the cytosol to much higher steady-state levels than TFBs with
To directly test the TFBs for the ability to promote
polyubiquitination and proteasome-mediated degradation of the
targeted BoNT proteases, neuroblastoma cells were co-transfected
with vectors driving co-expression of the TFBs and the BoNT Lc
proteases. The presence of the ALc-targeting TFB, D5-B8, was
shown to promote much enhanced polyubiquitination of ALc
compared to all controls. More importantly, co-expression of ALc
and the ALc TFB, D5-B8, led to significantly reduced steady-state
levels of ALc. Co-expression of the BLc TFB, D5D10, led to
significantly reduced levels of co-transfected BLc. The two TFBs
provided ideal negative controls for each other in these studies.
The results also validated the modular concept of the TFBs in
which the target specificity can be altered by swapping the VHH
To quantify the rate at which ALc is degraded within
neuroblastoma cells expressing TFB D5-B8 or D5-B10, stable
M17 cell lines were generated that constitutively express either the
ALc TFB, D5-B8, or TFB D5-B10. Use of these cells allows a
constant level of the TFB to be expressed throughout the
experiment and thus eliminates background from cells that do
not express TFB such as occurs with transient plasmid
transfection. Following transfection of these TFB cell lines with an
expression vector for CFP-ALc, levels of ALc were measured by
Western blot and quantified by capture ELISA. ALc turnover was
measured to be about 2.5 fold more rapid in the presence of
D5B8 as compared to D5-B10. This is a minimal estimate of the
difference in turnover rates because it doesnt account for the
continued, decreasing synthesis of ALc from the transgene which
deflates turnover estimates especially during the early time points.
The M17 cell line constitutively expressing D5-B8 was more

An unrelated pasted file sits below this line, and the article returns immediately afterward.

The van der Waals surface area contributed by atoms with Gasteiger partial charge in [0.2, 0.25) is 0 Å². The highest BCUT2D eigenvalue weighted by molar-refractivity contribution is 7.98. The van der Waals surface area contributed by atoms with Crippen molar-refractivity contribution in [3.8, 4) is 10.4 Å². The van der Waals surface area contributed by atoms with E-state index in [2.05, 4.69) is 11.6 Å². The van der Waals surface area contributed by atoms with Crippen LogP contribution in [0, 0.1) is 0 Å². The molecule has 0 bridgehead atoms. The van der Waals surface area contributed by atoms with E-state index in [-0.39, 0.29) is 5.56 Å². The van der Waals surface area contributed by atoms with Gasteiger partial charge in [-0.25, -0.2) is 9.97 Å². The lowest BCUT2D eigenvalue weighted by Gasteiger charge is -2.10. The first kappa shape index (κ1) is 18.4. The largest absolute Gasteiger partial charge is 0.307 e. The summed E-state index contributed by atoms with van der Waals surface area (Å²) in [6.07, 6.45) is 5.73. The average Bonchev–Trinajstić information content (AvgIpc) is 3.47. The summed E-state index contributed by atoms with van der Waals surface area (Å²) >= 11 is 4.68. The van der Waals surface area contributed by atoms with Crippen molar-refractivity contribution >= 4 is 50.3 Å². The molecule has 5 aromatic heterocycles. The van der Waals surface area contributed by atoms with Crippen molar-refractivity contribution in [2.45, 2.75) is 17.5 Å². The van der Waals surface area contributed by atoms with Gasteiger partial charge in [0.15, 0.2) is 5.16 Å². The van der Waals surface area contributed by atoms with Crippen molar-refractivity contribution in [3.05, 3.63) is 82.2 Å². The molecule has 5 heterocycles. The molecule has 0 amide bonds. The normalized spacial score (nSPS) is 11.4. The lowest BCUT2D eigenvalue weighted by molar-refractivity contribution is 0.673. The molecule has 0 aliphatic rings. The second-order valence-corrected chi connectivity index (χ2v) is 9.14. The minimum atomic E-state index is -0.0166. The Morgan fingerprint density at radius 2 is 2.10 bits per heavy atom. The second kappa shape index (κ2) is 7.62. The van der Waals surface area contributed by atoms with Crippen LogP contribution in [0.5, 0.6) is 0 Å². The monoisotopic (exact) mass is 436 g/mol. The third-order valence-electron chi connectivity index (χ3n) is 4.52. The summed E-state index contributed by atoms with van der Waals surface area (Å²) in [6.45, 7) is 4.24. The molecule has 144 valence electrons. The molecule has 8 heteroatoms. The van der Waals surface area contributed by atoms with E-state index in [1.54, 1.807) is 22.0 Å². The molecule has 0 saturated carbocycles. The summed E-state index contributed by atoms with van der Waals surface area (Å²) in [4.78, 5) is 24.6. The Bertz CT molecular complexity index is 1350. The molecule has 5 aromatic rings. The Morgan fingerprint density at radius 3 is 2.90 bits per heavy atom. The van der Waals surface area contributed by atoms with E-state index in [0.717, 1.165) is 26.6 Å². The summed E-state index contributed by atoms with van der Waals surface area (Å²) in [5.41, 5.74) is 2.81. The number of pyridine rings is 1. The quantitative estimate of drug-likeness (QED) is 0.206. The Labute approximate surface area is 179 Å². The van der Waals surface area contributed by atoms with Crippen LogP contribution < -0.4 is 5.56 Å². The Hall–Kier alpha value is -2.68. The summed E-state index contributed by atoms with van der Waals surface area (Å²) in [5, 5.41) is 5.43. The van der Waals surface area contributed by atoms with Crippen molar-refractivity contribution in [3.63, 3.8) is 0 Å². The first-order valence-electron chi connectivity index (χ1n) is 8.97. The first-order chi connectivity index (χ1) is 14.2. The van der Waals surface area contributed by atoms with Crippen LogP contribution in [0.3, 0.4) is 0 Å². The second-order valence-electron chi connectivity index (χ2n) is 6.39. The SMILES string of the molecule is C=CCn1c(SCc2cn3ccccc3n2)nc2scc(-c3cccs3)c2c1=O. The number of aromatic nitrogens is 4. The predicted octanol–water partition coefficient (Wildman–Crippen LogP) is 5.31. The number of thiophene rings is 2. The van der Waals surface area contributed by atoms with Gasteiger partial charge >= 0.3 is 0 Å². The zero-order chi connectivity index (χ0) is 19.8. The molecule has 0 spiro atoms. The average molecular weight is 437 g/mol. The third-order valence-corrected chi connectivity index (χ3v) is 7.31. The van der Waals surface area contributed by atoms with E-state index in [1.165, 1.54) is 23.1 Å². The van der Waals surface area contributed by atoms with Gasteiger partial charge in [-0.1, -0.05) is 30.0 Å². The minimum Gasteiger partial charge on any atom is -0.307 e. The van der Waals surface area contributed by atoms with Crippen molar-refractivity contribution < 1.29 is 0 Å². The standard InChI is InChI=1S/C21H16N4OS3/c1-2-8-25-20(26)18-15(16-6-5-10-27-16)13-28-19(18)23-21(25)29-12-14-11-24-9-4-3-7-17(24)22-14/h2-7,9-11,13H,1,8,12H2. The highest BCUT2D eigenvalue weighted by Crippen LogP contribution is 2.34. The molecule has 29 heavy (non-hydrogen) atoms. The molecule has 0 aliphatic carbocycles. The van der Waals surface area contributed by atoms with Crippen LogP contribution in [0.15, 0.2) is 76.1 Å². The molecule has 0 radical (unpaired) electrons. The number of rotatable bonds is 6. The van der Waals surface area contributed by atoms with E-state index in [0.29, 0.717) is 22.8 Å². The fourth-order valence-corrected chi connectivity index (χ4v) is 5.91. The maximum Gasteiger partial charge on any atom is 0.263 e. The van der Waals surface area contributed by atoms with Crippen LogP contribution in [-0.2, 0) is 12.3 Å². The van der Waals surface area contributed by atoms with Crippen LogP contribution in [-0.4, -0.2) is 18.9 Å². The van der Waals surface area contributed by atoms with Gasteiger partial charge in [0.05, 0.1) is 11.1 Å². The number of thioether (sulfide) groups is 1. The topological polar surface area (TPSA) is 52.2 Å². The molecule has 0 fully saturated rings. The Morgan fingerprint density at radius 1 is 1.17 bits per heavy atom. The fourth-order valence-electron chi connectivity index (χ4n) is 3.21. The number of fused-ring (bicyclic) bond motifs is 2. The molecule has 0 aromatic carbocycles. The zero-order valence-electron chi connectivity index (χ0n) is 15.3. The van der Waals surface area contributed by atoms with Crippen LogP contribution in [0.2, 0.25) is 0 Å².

refractory than control cells to BoNT/A intoxication based on
cleavage of endogenous SNAP25. This indicates that much of the
ALc entering cells during intoxication becomes inhibited and/or
degraded by the presence of the TFB D5-B8. The fact that a low
level of intoxication still occurs despite the presence of D5-B8 may
indicate that ALc is partially sequestered from the cytosolic TFB
during the intoxication process and the protease gains access to the
membrane-associated SNAP25 before it can be bound by the
Finally we tested whether the presence of an appropriately
targeted TFB could accelerate the recovery of neuronal cells from
BoNT/A intoxication using SNAP25 integrity as the measure.
Since the BoNT/A protease is eliminated from intoxicated
neurons more rapidly in the presence of ALc-targeted TFB, the
intact SNAP25 should also be renewed more rapidly. Studies
demonstrated this to occur as M17 cells expressing D5-B8
recovered levels of intact SNAP25 at a significantly more rapid
rate than controls. We speculate that the TFB D5-B8 is leading to
more rapid molecular cure of the neuron through elimination of
the ALc, thereby permitting the neuron to remove cleaved
SNAP25 and renew intact SNAP25 by normal metabolism.
The studies with TrCP truncation demonstrated that much of
b-TrCP outside of the F-box domain was expendable for TFB
function. This is consistent with the dogma that it is the 50 amino
acid F-box domain that interacts with the SCF E3-ligase to recruit
associated proteins for polyubiquitination . Our results
confirm that other regions of b-TrCP are not necessary for the
recruitment of bound proteins for accelerated turnover. We also
found that the orientation of the F-box relative to the VHH did
not appear to influence the TFB function. In sum, the results
indicate that precise positioning and spacing of the recruited target
protein as it is bound to the F-box domain does not appear to
significantly influence the availability of the target protein as a
substrate for the E3-ligase.
The TFBs in this study were expressed with an amino terminal
YFP partner to permit the monitoring of expression by
fluorescence microscopy and to facilitate comparable detection
of the many TFBs tested in Western blots using anti-YFP
antibodies. The proteins also contained a small streptavidin
binding peptide to permit pull-down analysis using streptavidin
beads. While unlikely, it is possible that these fusion partners may
have some influence on the function or stability of TFBs. Once a
vehicle has been identified for the in vivo delivery of TFBs to